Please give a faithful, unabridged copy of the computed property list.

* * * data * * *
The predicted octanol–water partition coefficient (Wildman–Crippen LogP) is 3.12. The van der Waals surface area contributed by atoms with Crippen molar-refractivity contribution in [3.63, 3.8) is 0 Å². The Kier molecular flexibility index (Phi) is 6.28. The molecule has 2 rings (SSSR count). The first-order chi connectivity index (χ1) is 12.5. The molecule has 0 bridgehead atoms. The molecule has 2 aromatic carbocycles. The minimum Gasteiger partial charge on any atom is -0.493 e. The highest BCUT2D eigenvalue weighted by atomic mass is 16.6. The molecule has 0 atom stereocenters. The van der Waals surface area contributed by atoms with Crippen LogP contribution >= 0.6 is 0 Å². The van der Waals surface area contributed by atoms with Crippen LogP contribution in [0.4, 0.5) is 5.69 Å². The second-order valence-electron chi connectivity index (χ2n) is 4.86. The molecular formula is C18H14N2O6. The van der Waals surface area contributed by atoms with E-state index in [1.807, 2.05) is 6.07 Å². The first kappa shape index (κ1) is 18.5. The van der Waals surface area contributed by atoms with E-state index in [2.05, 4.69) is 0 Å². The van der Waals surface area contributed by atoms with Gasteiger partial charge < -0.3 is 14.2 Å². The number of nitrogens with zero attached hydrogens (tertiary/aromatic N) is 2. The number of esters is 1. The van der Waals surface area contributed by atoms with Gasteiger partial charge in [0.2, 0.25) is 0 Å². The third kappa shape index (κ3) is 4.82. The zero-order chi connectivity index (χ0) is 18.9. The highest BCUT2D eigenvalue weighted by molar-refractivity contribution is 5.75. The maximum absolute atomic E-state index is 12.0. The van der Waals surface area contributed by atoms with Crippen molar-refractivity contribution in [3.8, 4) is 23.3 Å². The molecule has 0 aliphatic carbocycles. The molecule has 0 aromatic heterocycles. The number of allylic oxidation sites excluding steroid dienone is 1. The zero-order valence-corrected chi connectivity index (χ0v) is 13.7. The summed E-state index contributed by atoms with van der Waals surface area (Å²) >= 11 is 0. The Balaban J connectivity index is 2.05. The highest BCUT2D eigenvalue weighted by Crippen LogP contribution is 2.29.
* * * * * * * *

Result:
The predicted octanol–water partition coefficient (Wildman–Crippen LogP) is 3.12. The van der Waals surface area contributed by atoms with Crippen molar-refractivity contribution in [3.63, 3.8) is 0 Å². The Kier molecular flexibility index (Phi) is 6.28. The molecule has 2 rings (SSSR count). The first-order chi connectivity index (χ1) is 12.5. The molecule has 0 bridgehead atoms. The molecule has 2 aromatic carbocycles. The minimum Gasteiger partial charge on any atom is -0.493 e. The highest BCUT2D eigenvalue weighted by atomic mass is 16.6. The molecule has 0 atom stereocenters. The van der Waals surface area contributed by atoms with Crippen LogP contribution >= 0.6 is 0 Å². The van der Waals surface area contributed by atoms with Crippen LogP contribution in [0.4, 0.5) is 5.69 Å². The second-order valence-electron chi connectivity index (χ2n) is 4.86. The molecular formula is C18H14N2O6. The van der Waals surface area contributed by atoms with E-state index in [1.807, 2.05) is 6.07 Å². The first kappa shape index (κ1) is 18.5. The van der Waals surface area contributed by atoms with E-state index in [2.05, 4.69) is 0 Å². The van der Waals surface area contributed by atoms with Gasteiger partial charge < -0.3 is 14.2 Å². The number of nitrogens with zero attached hydrogens (tertiary/aromatic N) is 2. The number of esters is 1. The van der Waals surface area contributed by atoms with Gasteiger partial charge in [0.2, 0.25) is 0 Å². The third kappa shape index (κ3) is 4.82. The zero-order chi connectivity index (χ0) is 18.9. The highest BCUT2D eigenvalue weighted by molar-refractivity contribution is 5.75. The maximum absolute atomic E-state index is 12.0. The van der Waals surface area contributed by atoms with Crippen molar-refractivity contribution in [3.8, 4) is 23.3 Å². The molecule has 0 aliphatic carbocycles. The molecule has 0 aromatic heterocycles. The number of allylic oxidation sites excluding steroid dienone is 1. The zero-order valence-corrected chi connectivity index (χ0v) is 13.7. The summed E-state index contributed by atoms with van der Waals surface area (Å²) >= 11 is 0. The Balaban J connectivity index is 2.05. The highest BCUT2D eigenvalue weighted by Crippen LogP contribution is 2.29.